The lawsuit was filed by California resident Jon Hart at the California Superior Court. The plaintiff claims that Comcast’s policy of toying with its users’ BitTorrent traffic violated federal computer fraud laws, user contracts, and anti-fraud advertising statues.

"Defendants deceive consumers into purchasing the service in the mistaken belief that they will be able to utilize the service for use of the blocked applications, while actively limiting and/or blocking such applications. Defendents’ scheme was and is immoral, unethical, oppressive, unscrupulous, and/or substantially injurious to consumers," Hart wrote in the filing.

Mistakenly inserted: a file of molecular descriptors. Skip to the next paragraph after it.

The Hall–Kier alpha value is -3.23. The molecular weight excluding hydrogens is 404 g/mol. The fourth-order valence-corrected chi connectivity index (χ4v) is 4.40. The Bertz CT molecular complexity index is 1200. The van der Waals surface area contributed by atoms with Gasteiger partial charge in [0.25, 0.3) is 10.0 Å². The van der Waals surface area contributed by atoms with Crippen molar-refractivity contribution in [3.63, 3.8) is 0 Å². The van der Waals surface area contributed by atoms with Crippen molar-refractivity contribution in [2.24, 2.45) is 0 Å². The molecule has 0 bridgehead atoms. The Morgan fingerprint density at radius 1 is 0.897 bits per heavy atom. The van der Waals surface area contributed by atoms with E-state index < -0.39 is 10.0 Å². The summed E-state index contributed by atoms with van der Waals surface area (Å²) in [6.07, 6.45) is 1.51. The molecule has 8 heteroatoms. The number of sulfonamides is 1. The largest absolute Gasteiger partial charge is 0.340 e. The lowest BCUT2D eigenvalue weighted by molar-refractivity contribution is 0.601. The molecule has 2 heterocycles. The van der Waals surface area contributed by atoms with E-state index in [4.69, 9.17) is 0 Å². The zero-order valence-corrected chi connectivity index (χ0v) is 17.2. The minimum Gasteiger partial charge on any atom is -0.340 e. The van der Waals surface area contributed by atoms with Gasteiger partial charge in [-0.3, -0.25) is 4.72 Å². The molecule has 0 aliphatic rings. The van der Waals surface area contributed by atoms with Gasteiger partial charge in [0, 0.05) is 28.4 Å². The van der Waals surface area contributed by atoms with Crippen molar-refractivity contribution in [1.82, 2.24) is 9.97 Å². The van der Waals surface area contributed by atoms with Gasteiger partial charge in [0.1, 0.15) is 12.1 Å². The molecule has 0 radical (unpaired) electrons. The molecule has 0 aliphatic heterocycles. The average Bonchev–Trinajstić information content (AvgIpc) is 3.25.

The plaintiff demands that Comcast pays restitution to restore all funds acquired by the means the court may find unlawful and pre- and post-judgment interest.

Last but not least, he seeks to turn his case into a class action, which would force Comcast to pay damages to all the company’s Internet subscribers in California.

The scandal started back in late October, when the telecom company was proven guilty as charged. At first the company tried to defend itself with standard lines form its contracts, such as “[Comcast may] refuse to upload, post, publish, transmit or store any information or materials, in whole or in part, that, in sole discretion, is undesirable or in violation of agreement.”

One week later, Comcast Executive Vice President David Cohen tried another approach by denying everything:

"Comcast does not, has not, and will not block any Web sites or online applications, including peer-to-peer services, and no one has demonstrated otherwise. We engage in reasonable network management to provide all of our customers with a good Internet experience, and we do so consistently with FCC policy."

Apparently, this line didn’t work either.